Waiver Wired: Miller Time

D.J. Short
Dose: Indians Advance
The Indians are going to their first World Series since 1997. Matthew Pouliot recaps in Thursday's Daily Dose

Happy Fourth of July, everyone. I hope this week's edition of Waiver Wired finds you well. I'm going to keep things pretty brief this week, so we can get straight to the names and you can spend more time watching day baseball, grilling, shooting off fireworks, or whatever you plan to do. Just make sure to do it safely.

Stay tuned next week, as I'll hand out some superlatives for the first half of the season. Yes, we're already halfway home. Hopefully you'll find some options below to get your second half off to a strong start.

Click here for the latest MLB player news, and be sure to follow @djshort and @Rotoworld_BB on Twitter.


Rajai Davis OF, Blue Jays (Yahoo: 31 percent owned)

With Melky Cabrera on the disabled list due to left knee tendinitis, Davis has received regular playing time in left field for the Blue Jays over the past week. That's good news for fantasy owners, as the 32-year-old is getting the opportunity to run wild. He did just that in a recent stretch, swiping seven bases in eight attempts over the course of four games. That's more than three teams (Tigers, Cardinals, and Twins) had for all of June. Davis may not be able to maintain a .300 batting average over the long haul, but there are few better bets for speed out there. He should be owned in most formats until Cabrera returns.

Tony Cingrani SP, Reds (Yahoo: 47 percent owned)

Cingrani is back in the Reds' rotation, as Johnny Cueto aggravated his right lat muscle during his start last Friday and was placed on the disabled list yet again. The young southpaw had mixed results Wednesday night against the Giants, allowing two runs in 5 2/3 innings while walking four and striking out five. He still owns a solid 3.15 ERA and 51/14 K/BB ratio in 45 2/3 innings as a starter this season, which should be more than enough for most fantasy owners to scoop him up. It wouldn't be surprising if we don't see Cueto again until August.

Anthony Rendon 2B/3B, Nationals (Yahoo: 34 percent owned)

Rendon has done nothing but hit since taking over for Danny Espinosa at second base last month, batting .330 with two home runs, 10 doubles, eight RBI and 13 runs scored in 25 games entering play on Thursday. I'd like him more if he stayed in the No. 2 spot, but Nationals manager Davey Johnson moved him to seventh in the order after Bryce Harper was activated from the disabled list. Still, with his multi-position eligibility, I think he'll continue to be an asset in most mixed formats moving forward. And if you're worried about Espinosa getting his job back, don't be. He's hitting .088 (6-for-68) with two doubles, zero homers, and 34 strikeouts in Triple-A. Yikes.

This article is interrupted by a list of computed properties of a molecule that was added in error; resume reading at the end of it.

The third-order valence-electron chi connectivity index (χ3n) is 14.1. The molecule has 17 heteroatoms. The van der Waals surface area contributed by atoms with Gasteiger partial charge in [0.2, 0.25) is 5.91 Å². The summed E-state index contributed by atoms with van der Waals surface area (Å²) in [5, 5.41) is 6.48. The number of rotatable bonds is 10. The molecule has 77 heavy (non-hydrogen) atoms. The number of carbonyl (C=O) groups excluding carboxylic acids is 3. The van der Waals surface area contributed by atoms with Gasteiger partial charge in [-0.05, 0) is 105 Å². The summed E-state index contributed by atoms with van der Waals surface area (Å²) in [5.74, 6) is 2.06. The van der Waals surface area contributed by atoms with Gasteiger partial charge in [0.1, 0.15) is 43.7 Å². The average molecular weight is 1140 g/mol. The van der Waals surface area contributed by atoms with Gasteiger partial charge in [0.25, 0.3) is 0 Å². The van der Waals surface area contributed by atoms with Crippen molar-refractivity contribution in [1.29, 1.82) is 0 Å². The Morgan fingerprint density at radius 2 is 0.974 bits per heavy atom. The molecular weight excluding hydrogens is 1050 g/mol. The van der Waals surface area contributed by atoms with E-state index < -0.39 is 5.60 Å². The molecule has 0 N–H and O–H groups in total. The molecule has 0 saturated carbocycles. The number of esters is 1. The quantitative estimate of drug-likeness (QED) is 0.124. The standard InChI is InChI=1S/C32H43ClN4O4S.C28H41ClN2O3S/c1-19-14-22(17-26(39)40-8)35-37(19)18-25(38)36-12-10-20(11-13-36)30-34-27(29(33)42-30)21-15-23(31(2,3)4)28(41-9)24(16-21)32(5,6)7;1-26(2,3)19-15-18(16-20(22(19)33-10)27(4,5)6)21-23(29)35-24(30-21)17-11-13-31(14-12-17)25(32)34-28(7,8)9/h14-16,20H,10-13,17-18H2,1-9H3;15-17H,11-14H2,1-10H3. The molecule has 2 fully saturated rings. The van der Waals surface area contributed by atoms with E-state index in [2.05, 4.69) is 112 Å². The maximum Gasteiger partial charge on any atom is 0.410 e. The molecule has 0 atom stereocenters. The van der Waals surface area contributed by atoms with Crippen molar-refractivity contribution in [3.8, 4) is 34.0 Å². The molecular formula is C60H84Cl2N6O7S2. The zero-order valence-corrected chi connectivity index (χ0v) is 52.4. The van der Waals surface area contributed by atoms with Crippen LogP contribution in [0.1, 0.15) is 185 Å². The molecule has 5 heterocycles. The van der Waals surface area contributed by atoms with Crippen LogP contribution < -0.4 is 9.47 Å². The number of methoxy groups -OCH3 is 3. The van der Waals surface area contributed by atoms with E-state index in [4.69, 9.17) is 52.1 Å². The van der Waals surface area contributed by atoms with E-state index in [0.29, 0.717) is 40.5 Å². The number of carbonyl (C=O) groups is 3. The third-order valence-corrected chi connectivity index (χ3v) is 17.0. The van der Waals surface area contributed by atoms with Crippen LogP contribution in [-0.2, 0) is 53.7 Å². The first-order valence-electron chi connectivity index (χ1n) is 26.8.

Adam Eaton OF, Diamondbacks (Yahoo: 28 percent owned)

One of the most popular sleepers in fantasy drafts this spring, Eaton is finally getting closer to making his season debut for the Diamondbacks. Sidelined since spring training due to a sprained ulnar collateral ligament in his elbow, the 24-year-old had a minor setback in late May, but he resumed a minor league rehab assignment last week and played his first game in center field yesterday. There's always the risk of another setback or maybe even Tommy John surgery, but Eaton has the ability to be a dynamic player out of the leadoff spot, offering patience, speed, and even a little bit of pop. Be sure to stash him in an available DL spot, as he could deliver on his sleeper status during the second half.

Heath Bell RP, Diamondbacks (Yahoo: 47 percent owned)

J.J. Putz was immediately pushed into the closer role after missing seven weeks with an elbow injury, but he blew his first save chance Monday against the Mets and will now be used in a set-up capacity as he rebuilds arm strength. This means that Bell will be relevant for a little while longer. While the veteran right-hander has really struggled over the past month, he was able to convert a save against the Mets on Wednesday. I don't have much faith in his ability to be successful on a regular basis, so this falls under the classification of "saves are saves."

Miguel Gonzalez SP, Orioles (Yahoo: 29 percent owned)

I'll admit that I have been skeptical about Gonzalez in the past, but he's gone 15-7 with a 3.56 ERA and 1.19 WHIP in 182 innings since joining the Orioles' rotation almost exactly one year ago. After averaging 6.6 K/9 and 3.0 BB/9 last season, he has actually improved slightly in both categories this year. His fly ball tendencies make him risky at times, but he's a perfectly useful back-end starter in mixed leagues, with the powerful Orioles' offense giving him an added boost in value. I wouldn't hesitate starting him against the Yankees this weekend on the road.

Carlos Quentin OF, Padres (Yahoo: 16 percent owned)

Quentin has quietly turned his season around over the past month, batting .366 (3-for-94) with four home runs, five doubles, eight RBI, and a 1.020 OPS since the start of June. The 30-year-old hasn't hit higher than .261 in a season since 2008 as a member of the White Sox, so don't look for the lofty batting average to continue, but he should provide plenty of power as long as he can stay on the field. Playing left field on a regular basis doesn't help his chances of doing that, so just know that a new injury could crop up at any time.

Will Middlebrooks 3B, Red Sox (Yahoo: 30 percent owned)

Middlebrooks was sent down to Triple-A Pawtucket last month after batting just .192 with nine homers and a .617 OPS in 53 games, but it might not be much longer before he returns to the majors. The 24-year-old went deep twice and drove in eight runs on Wednesday night and is hitting .333 (10-for-30) with four home runs and 13 RBI in seven games since his demotion. Stephen Drew's health is a legitimate question and Jose Iglesias is unlikely to maintain his current level of performance, so Middlebrooks should get another chance soon. There are still legitimate concerns about his plate discipline, but his power could prove valuable during the second half.

Francisco Rodriguez RP, Brewers (Yahoo: 35 percent owned)